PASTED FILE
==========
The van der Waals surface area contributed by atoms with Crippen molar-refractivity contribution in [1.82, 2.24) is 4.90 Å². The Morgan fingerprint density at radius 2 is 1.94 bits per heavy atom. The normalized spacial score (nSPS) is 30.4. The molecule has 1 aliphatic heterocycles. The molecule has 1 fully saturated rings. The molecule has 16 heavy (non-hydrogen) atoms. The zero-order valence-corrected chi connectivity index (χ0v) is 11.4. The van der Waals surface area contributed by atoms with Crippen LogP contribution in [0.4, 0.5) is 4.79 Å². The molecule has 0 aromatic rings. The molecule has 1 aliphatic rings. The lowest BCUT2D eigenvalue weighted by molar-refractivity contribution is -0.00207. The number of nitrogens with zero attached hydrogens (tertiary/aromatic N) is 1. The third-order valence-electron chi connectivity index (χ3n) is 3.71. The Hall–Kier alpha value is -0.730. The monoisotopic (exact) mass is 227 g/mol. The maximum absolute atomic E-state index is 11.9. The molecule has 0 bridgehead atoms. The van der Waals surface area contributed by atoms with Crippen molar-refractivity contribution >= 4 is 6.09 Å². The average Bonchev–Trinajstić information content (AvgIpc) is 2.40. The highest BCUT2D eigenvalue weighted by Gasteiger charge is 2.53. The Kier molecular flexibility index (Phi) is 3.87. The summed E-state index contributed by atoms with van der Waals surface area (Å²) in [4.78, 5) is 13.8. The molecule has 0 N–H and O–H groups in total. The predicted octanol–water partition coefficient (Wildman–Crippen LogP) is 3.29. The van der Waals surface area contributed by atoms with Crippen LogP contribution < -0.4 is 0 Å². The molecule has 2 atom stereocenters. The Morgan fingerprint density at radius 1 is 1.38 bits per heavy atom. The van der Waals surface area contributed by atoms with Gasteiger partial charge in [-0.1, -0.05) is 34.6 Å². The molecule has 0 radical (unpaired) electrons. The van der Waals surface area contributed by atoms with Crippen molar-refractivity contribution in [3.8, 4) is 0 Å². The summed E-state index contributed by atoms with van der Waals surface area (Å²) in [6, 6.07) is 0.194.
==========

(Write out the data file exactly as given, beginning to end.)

The van der Waals surface area contributed by atoms with Crippen molar-refractivity contribution in [1.82, 2.24) is 4.90 Å². The Morgan fingerprint density at radius 2 is 1.94 bits per heavy atom. The normalized spacial score (nSPS) is 30.4. The molecule has 1 aliphatic heterocycles. The molecule has 1 fully saturated rings. The molecule has 16 heavy (non-hydrogen) atoms. The zero-order valence-corrected chi connectivity index (χ0v) is 11.4. The van der Waals surface area contributed by atoms with Crippen LogP contribution in [0.4, 0.5) is 4.79 Å². The molecule has 0 aromatic rings. The molecule has 1 aliphatic rings. The lowest BCUT2D eigenvalue weighted by molar-refractivity contribution is -0.00207. The number of nitrogens with zero attached hydrogens (tertiary/aromatic N) is 1. The third-order valence-electron chi connectivity index (χ3n) is 3.71. The Hall–Kier alpha value is -0.730. The monoisotopic (exact) mass is 227 g/mol. The maximum absolute atomic E-state index is 11.9. The molecule has 0 bridgehead atoms. The van der Waals surface area contributed by atoms with Crippen molar-refractivity contribution >= 4 is 6.09 Å². The average Bonchev–Trinajstić information content (AvgIpc) is 2.40. The highest BCUT2D eigenvalue weighted by Gasteiger charge is 2.53. The Kier molecular flexibility index (Phi) is 3.87. The summed E-state index contributed by atoms with van der Waals surface area (Å²) in [4.78, 5) is 13.8. The molecule has 0 N–H and O–H groups in total. The predicted octanol–water partition coefficient (Wildman–Crippen LogP) is 3.29. The van der Waals surface area contributed by atoms with Crippen LogP contribution < -0.4 is 0 Å². The molecule has 2 atom stereocenters. The Morgan fingerprint density at radius 1 is 1.38 bits per heavy atom. The van der Waals surface area contributed by atoms with Gasteiger partial charge in [-0.1, -0.05) is 34.6 Å². The molecule has 0 radical (unpaired) electrons. The van der Waals surface area contributed by atoms with Crippen molar-refractivity contribution in [3.8, 4) is 0 Å². The summed E-state index contributed by atoms with van der Waals surface area (Å²) in [6, 6.07) is 0.194.